“I can’t believe” ! Reply

Phonetics and associated letters are mixed across languages, Greek, Japanese, English, Kannada, Odia.

I have never practiced writing Hiragana or Katakana except way back in 2002 for couple days I practiced writing hiragana ! And much recently I learned both α-bets in plain 5 hrs which consists of more than 200 elements and composites, hiragana a few years ago and katakana this year.

hirakata

I can’t believe; “shinjiteru dekimasen” written in hiragana and katakana !

Although sounds difficult hiragana and katakana are easy to learn if you know the tricks.

eg き and キ are ki (said as “key”) and not only that they look like key. also  キ is the top part of き. So if you remember this much you learned two letters of the alphabet. [There are many other such tricks I have given on my website, eg: す is su, but you can remember as “shoe”, as it is said as “shoe”, and rotate it you will see a shoe]

[most of the letters while I was learning in those few hrs I actually invented some or other trick, one day will compile all]

These tricks are not exclusive to Japanese alphabet. I also used them to match with Odia alphabet and south Indian alphabet to remember. Check this out !

い ଇ ಇ ఇ

The “i” [said as e, as in english]  has a component which is partially same (two circles, if extrapolated) in Japanese, Odia, Kannada, Telugu. That is actually how I remembered. Even in Odia, Kannada and Telugu the “i-symbol” is same.

Check: ଦି ದಿ ది [I have written phonetics di as in “the” in Odia, Kannada and Telugu] The vowel “i” which is written as a symbol on top of the letter is same in all cases, so that helps to remember what the letter is reading. [I already know my native speak Odia, so its much easier for me to remember this way]

See how I remembered more letters, eg in Kannada ? (Telugu is mostly same with Kannada some good deal of differences, so one needs more tricks)

The M/B alternation (which I knew much b4 by Sanskrit hypotheses.) write m, Roman right? Now rotate it. ಮ That’s Kannada(This one I knew b4 I totally learned Kannada alphabet, this one was my inspiration, for a reason much connected to what I call Sun Theory of Language)

You would complaint that has extra symbol to write. But no, that’s why I said m/b alternation. First see that English B is rotated to give Kannada V/W/B (ವವಬ)  The Kannada does not differentiate b/w V/W so much, for which reason the make a mistake with English V and read it like w. And the written difference b/w B/W (ವಬ) tells you that B and V should not be much different either [Bharat, Vs Warat vs barat, two or 3 way of saying etc could merge in other languages and Kannada might not recognize such]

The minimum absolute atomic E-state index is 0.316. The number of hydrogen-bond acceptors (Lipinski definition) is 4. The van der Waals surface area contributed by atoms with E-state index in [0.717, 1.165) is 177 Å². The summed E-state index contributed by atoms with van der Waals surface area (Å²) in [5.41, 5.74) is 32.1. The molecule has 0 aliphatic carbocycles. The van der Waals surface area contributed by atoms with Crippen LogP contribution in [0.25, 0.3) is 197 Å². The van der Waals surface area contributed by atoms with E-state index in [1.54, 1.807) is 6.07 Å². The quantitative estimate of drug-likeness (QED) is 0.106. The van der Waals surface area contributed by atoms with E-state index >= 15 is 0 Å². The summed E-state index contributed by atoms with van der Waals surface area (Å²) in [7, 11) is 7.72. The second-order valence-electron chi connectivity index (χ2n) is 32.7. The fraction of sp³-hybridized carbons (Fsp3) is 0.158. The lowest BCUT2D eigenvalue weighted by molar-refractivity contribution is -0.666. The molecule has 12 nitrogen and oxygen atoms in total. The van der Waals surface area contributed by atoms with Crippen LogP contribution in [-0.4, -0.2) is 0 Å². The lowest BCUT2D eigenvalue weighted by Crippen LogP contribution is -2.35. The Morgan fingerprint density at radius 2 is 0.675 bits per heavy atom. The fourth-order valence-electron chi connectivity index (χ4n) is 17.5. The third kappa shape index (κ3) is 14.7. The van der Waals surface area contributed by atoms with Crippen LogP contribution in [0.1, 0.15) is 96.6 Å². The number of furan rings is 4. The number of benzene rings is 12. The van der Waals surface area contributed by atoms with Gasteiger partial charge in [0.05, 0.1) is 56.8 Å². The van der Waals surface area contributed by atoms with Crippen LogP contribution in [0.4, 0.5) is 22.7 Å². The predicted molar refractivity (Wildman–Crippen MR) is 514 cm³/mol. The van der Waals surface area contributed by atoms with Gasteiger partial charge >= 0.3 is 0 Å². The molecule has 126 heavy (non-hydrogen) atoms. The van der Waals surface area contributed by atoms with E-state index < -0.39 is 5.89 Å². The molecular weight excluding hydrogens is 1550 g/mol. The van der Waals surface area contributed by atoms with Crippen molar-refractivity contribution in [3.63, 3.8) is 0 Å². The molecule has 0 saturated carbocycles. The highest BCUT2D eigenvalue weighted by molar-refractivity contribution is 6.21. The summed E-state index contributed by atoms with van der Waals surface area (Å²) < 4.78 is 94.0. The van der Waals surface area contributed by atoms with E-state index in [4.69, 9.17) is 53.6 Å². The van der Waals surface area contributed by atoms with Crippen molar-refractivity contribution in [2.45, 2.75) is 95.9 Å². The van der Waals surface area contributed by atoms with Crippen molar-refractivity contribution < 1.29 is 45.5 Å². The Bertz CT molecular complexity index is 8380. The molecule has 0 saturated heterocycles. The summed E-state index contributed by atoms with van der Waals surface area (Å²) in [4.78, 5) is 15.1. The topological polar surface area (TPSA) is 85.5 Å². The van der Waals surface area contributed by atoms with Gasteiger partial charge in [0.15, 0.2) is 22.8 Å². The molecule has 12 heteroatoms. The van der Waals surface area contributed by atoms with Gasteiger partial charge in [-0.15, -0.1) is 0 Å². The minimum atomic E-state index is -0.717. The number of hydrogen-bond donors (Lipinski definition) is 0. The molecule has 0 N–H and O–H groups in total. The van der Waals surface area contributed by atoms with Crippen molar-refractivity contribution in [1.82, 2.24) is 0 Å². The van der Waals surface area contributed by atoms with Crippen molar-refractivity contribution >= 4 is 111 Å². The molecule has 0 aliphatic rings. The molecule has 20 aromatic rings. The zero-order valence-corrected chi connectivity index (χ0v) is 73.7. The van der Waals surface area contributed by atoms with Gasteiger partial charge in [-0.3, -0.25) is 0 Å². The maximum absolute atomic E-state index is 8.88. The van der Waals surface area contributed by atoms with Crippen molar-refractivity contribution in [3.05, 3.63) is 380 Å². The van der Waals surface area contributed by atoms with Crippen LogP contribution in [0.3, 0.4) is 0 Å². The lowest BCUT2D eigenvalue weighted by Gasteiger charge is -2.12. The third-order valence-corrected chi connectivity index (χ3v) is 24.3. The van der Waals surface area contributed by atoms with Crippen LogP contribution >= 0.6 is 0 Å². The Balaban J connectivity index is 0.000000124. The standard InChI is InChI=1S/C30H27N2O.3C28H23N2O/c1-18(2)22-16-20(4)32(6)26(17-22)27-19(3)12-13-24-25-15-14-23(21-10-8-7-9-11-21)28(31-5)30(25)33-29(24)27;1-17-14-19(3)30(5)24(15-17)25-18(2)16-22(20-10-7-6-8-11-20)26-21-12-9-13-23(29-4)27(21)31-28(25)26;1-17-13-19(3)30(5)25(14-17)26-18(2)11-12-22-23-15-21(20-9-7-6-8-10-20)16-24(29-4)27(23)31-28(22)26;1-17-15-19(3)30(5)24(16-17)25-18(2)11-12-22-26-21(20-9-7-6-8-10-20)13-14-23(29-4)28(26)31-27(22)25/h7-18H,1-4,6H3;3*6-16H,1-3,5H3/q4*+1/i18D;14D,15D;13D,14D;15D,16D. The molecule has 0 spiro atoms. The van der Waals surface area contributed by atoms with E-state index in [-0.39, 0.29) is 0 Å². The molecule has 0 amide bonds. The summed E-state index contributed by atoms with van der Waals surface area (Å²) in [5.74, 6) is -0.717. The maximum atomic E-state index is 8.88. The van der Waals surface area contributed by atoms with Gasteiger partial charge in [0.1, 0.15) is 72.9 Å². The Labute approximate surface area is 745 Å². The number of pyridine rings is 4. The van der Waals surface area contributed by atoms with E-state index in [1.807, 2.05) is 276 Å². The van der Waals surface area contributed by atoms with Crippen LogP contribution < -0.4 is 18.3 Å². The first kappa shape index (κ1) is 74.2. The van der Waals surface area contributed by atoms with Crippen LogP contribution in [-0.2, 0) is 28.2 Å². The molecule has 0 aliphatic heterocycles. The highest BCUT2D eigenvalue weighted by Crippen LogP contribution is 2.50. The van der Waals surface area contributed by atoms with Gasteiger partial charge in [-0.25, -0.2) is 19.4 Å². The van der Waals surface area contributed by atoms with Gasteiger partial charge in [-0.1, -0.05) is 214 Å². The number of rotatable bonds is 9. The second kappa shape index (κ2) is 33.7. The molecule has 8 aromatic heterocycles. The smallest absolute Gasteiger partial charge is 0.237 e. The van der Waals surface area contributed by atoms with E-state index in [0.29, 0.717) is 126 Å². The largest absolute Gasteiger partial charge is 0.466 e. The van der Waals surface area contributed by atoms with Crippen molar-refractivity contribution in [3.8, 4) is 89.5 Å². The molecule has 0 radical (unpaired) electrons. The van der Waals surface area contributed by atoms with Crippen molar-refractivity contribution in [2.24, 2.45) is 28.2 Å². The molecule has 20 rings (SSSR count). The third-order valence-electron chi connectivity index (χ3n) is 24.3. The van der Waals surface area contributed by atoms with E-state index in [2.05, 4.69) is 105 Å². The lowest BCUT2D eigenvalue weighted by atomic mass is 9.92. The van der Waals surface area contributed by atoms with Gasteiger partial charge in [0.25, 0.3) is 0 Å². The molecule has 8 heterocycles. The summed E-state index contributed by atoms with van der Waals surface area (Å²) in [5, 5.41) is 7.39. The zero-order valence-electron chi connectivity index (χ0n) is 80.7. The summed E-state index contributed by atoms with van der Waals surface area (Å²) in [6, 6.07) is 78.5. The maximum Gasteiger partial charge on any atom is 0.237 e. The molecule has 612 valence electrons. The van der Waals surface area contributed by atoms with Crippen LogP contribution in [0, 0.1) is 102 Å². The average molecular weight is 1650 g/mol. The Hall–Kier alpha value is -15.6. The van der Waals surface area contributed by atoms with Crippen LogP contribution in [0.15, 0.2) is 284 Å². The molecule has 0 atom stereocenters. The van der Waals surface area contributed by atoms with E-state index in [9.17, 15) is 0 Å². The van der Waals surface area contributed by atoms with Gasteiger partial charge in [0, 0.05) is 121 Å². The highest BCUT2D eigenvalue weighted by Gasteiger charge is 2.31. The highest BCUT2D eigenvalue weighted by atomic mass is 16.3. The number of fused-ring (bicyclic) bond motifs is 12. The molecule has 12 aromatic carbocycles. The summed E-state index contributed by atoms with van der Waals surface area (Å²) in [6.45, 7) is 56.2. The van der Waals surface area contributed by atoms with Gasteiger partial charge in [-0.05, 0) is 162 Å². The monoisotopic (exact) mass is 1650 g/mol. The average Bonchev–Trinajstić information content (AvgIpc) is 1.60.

This is what I call mixing [and it actually is a mixing of phonetic elements of different languages, perhaps due to either ancient actual proximity or modern day usage proximity]

In any case we see that writing formula is mixed b/w Roman/Kannada [for some letters, B, V/W and M, P] [so they can form a chain and extend to many many other language for this or that letter]

When I said Roman I also meant Greek. You know the Greek B (beta) right; β .
I knew this years ago, before I saw the Kannada letter ಮ. I recognized they are same given to the added symbol on Kannada ಮ. [Rotate and see the Greek beta or b; β]

This surprised me so much, I wanted to learn the Kannada alphabet. And I started learning (and not going to tell you how quickly I could remember most, because of such mixing) and I could remember all. [after some good practice]

But this was my inspiration to learn Kannada; a possible Greek connection.

So when I learned more and more I see this. Eng; G, Kannda; ಗ [rotate and see most part are same]

Then; ಪ [pa] I recognized already [from my Japanese phonetics study] are merely soft and hard tones with Ba. [and ba with ma] so you see ಪ (pa) ಬ (ba) ಮ (ma) merely the same letter that probably were simply the same letter Greek phonetics Ba. [β]

There were many more surprising easiness which made life interesting and I could remember the whole alphabet really easily (and surprised many people by reading quickly enough while eg traveling in auto)

The other rules were Indian. [eg pa ಪ vs pha ಫ , ba ಬ vs bha ಭ and so on, where letters simply differ by an extra dot or stroke somewhere] (similar; ಪ ಫ ಬ ಭ )

Now don’t be surprised if each Indian language has different possible mixing with Greek and therefore with each other in an immensely interesting way.

Here is Odia;  ଓ and Greek ω, this is O. {and Telugu and Kannada O are also almost same to Greek and Odia; ಓ ಓ}

Just rotate and see for yourself, and also realize why o/w/b/m/p/b are almost same in way of writing and phonetics (speaking) but nobody realizes because they are spread across languages such as Greek, Odia, Kannada and Japanese.

Did I say Japanese? Check: をお.

You can clearly see the wo を mimicking the w although at 60 degree angles, and with strokes defined, looks outwardly different. [Of-course the difference are not trivial but they occur due ti various reasons, we should not reject the similarities]

The o お is simply a smoothification of wo .. を [ナin お and メ in  を part are clear which are na-in-o and me-in-wo] In  Japanese letters are carved out from each other and also from kanji]

This is going little towards complicated affairs of language learning, but you can restrict yourself towards the simpler and convincing ones, and there are plenty more which I have found, and some composed on this website.

Happy finding and reading them.

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